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Page No 145:

Question 1:

How much work is done when a body of mass m is raised to a height h above the ground?

Answer:

We can calculate the work done against gravity in moving a body of mass  (m) by a height (h) as, Work done in lifting a body = (Weight of body) (Vertical distance)
So, W = (m) (g) (h)

Page No 145:

Question 2:

State the SI unit of work.

Answer:

Joule is the SI unit of work. It is denoted by ‘J.

Page No 145:

Question 3:

Is work a scalar or a vector quantity?

Answer:

Work is a scalar quantity as it has only magnitude.

Page No 145:

Question 4:

Define 1 joule of work.

Answer:

Joule is the SI unit of work. Work done is said to be of 1 Joule when a force of 1 Newton moves a body by 1 m along the direction of the force applied.

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Question 5:

What is the condition for a force to do work on a body?

Answer:

The necessary condition for force to do work is that the applied force should produce motion in the body in any direction except the direction perpendicular to the force applied.

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Question 6:

Is energy a vector quantity?

Answer:

No, energy is a scalar quantity as it has only magnitude.

Page No 145:

Question 7:

What are the units of (a) work, and (b) energy?

Answer:

The units of work and energy are the same.
(a) Work - Joule (J)
(b) Energy - Joule (J)

Page No 145:

Question 8:

What is the work done against gravity when a body is moved horizontally along a frictionless surface?

Answer:

When a body is moved horizontally along a frictionless surface, the work done against gravity is zero because the direction of motion of the body is perpendicular to the direction of the gravitational force.

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Question 9:

By how much will the kinetic energy of a body increase if its speed is doubled?

Answer:

Kinetic energy of a body is directly proportional to the square of velocity. So, the kinetic energy will become four times the initial value when velocity is doubled.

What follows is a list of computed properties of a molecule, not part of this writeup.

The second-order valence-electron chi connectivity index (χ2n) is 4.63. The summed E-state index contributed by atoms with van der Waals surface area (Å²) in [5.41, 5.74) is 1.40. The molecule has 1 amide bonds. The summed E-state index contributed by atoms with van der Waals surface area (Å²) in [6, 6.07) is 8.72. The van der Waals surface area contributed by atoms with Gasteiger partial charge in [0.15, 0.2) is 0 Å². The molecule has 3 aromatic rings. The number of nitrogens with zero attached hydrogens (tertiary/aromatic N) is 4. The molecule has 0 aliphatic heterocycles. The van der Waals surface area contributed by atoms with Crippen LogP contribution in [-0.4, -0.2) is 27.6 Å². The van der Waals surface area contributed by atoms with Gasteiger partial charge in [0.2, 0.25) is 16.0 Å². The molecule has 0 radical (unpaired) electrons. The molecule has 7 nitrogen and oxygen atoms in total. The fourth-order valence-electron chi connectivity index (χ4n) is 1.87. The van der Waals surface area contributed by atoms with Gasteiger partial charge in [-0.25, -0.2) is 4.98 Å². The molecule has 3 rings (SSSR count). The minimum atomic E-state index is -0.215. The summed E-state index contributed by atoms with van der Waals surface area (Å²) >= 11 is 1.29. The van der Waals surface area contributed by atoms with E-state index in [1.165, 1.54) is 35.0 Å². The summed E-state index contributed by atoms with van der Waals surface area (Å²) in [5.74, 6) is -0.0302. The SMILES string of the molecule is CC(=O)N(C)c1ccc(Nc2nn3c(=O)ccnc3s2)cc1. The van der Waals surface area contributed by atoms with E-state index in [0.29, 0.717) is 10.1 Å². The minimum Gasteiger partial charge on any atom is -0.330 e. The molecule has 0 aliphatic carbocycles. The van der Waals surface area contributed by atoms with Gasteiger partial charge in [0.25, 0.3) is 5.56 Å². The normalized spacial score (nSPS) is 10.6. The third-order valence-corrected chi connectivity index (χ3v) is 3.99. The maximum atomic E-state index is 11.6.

Page No 145:

Question 10:

Write an expression for the kinetic energy of a body of mass m moving with a velocity v.

Answer:

The expression for kinetic energy is as follows:
K.E=12mv2
 Where,
 (K.E) - Kinetic Energy
(m) - Mass
(v) - Velocity

Page No 145:

Question 11:

If the speed of a body is halved, what will be the change in its kinetic energy?

Answer:

Kinetic energy of a body is directly proportional to the square of velocity. So, the kinetic energy will become 14 the initial kinetic energy when velocity is halved.

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Question 12:

On what factors does the kinetic energy of a body depend?

Answer:

The kinetic energy of a moving body depends upon two factors. It is directly proportional to the following:
(i) The mass of the moving body
(ii) The square of the velocity of the moving body

Page No 145:

Question 13:

Which would have a greater effect on the kinetic energy of an object : doubling the mass or doubling the velocity?

Answer:

Kinetic energy of a body is directly proportional to the mass and square of velocity of the moving body. So, doubling the velocity will have a greater effect on the kinetic energy of a body.

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Question 14:

How fast should a man of 50 kg run so that his kinetic energy be 625 J?

Answer:

We have to find the speed of the running man. We have,
Mass of the man (m) = 50 kg
Kinetic energy of the man (K.E) = 325 J
So, we use the expression of kinetic energy to find the unknown quantity as,
 K.E=12mv2
Where,
 KE - Kinetic Energy
 m - Mass
 v - Speed
So,
v=2(K.E)(m)Therefore,v=2(625)50m/s  =25m/s  =5 m/s
So, the man should be running with a speed of 5 m/s.

Page No 145:

Question 15:

State whether the following objects possess kinetic energy, potential energy, or both :

(a) A man climbing a hill
(b) A flying aeroplane
(c) A bird running on the ground
(d) A ceiling fan in the off position
(e) A stretched spring lying on the ground.

Answer:

(a) A man climbing up a hill has both kinetic energy as well as potential energy.
(b) A flying aeroplane has both kinetic energy as well as potential energy.
(c) A bird running on the ground possesses only kinetic energy.
(d) When switched off, a ceiling fan possesses only potential energy.
(e) A stretched spring lying on the ground possesses potential energy.

Page No 145:

Question 16:

Two bodies A and B of equal masses are kept at heights of h and 2h respectively. What will be the ratio of their potential energies?

Answer:

Potential energy of a body is directly proportional to the height of the object.
Hence, Potential energy of APotential energy of B=12
Ratio of A and B = 1:2

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Question 17:

What is the kinetic energy of a body of mass 1 kg moving with a speed of 2 m/s?

Answer:

We have to find the kinetic energy of the moving body. We have,
Mass of the body (m) = 1 kg
Speed of the moving body (v) = 2 m/s
So,
K.E=12mv2
Where,
 K.E - Kinetic Energy
 m - Mass
 v - Speed
Therefore,
K.E=12(1) (2)2 J       =2 J
So, the kinetic energy of the moving object is 2 J.

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Question 18:

Is potential energy a vector or a scalar quantity?

Answer:

Potential energy is a scalar quantity as it has only magnitude.

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Question 19:

A load of 100 kg is pulled up by 5 m. Calculate the work done. (g = 9.8 m/s2)

Answer:

Mass of the body (m) = 100 kg
Height by which the body is lifted (h) = 5 m
Work done in lifting a body = (Weight of body) (Vertical distance)